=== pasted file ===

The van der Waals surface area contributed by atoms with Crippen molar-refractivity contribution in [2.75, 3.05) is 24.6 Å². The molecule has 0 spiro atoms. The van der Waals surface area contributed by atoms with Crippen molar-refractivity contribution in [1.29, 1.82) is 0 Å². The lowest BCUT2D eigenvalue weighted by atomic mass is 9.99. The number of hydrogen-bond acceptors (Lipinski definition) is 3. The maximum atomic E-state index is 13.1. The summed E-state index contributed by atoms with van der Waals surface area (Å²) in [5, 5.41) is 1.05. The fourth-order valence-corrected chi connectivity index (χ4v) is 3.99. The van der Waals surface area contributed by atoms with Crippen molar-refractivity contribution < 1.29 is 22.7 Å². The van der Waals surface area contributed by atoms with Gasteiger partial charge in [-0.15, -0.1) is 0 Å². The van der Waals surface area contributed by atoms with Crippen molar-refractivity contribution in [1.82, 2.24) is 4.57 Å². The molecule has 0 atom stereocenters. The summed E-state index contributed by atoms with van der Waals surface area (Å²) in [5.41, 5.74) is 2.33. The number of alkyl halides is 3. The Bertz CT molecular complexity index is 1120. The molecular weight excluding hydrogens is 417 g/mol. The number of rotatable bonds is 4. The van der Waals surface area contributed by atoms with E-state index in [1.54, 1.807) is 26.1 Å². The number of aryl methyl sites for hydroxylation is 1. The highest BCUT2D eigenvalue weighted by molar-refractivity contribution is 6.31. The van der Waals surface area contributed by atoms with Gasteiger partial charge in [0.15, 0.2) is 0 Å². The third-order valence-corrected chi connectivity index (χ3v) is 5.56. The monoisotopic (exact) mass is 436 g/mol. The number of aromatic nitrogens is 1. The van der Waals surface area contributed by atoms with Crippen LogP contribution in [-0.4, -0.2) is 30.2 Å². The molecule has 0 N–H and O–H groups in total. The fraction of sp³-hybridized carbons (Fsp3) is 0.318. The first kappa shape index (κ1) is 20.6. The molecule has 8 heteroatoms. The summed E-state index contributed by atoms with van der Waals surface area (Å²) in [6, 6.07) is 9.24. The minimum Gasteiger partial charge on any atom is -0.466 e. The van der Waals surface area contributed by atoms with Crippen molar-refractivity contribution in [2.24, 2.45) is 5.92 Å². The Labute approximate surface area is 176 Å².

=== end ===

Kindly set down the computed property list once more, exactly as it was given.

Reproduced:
The van der Waals surface area contributed by atoms with Crippen molar-refractivity contribution in [2.75, 3.05) is 24.6 Å². The molecule has 0 spiro atoms. The van der Waals surface area contributed by atoms with Crippen molar-refractivity contribution in [1.29, 1.82) is 0 Å². The lowest BCUT2D eigenvalue weighted by atomic mass is 9.99. The number of hydrogen-bond acceptors (Lipinski definition) is 3. The maximum atomic E-state index is 13.1. The summed E-state index contributed by atoms with van der Waals surface area (Å²) in [5, 5.41) is 1.05. The fourth-order valence-corrected chi connectivity index (χ4v) is 3.99. The van der Waals surface area contributed by atoms with Crippen molar-refractivity contribution < 1.29 is 22.7 Å². The van der Waals surface area contributed by atoms with Gasteiger partial charge in [-0.15, -0.1) is 0 Å². The van der Waals surface area contributed by atoms with Crippen molar-refractivity contribution in [1.82, 2.24) is 4.57 Å². The molecule has 0 atom stereocenters. The summed E-state index contributed by atoms with van der Waals surface area (Å²) in [5.41, 5.74) is 2.33. The number of alkyl halides is 3. The Bertz CT molecular complexity index is 1120. The molecular weight excluding hydrogens is 417 g/mol. The number of rotatable bonds is 4. The van der Waals surface area contributed by atoms with E-state index in [1.54, 1.807) is 26.1 Å². The number of aryl methyl sites for hydroxylation is 1. The highest BCUT2D eigenvalue weighted by molar-refractivity contribution is 6.31. The van der Waals surface area contributed by atoms with Gasteiger partial charge in [0.15, 0.2) is 0 Å². The third-order valence-corrected chi connectivity index (χ3v) is 5.56. The monoisotopic (exact) mass is 436 g/mol. The number of aromatic nitrogens is 1. The van der Waals surface area contributed by atoms with Crippen LogP contribution in [-0.4, -0.2) is 30.2 Å². The molecule has 0 N–H and O–H groups in total. The fraction of sp³-hybridized carbons (Fsp3) is 0.318. The first kappa shape index (κ1) is 20.6. The molecule has 8 heteroatoms. The summed E-state index contributed by atoms with van der Waals surface area (Å²) in [6, 6.07) is 9.24. The minimum Gasteiger partial charge on any atom is -0.466 e. The van der Waals surface area contributed by atoms with Crippen molar-refractivity contribution in [2.24, 2.45) is 5.92 Å². The Labute approximate surface area is 176 Å².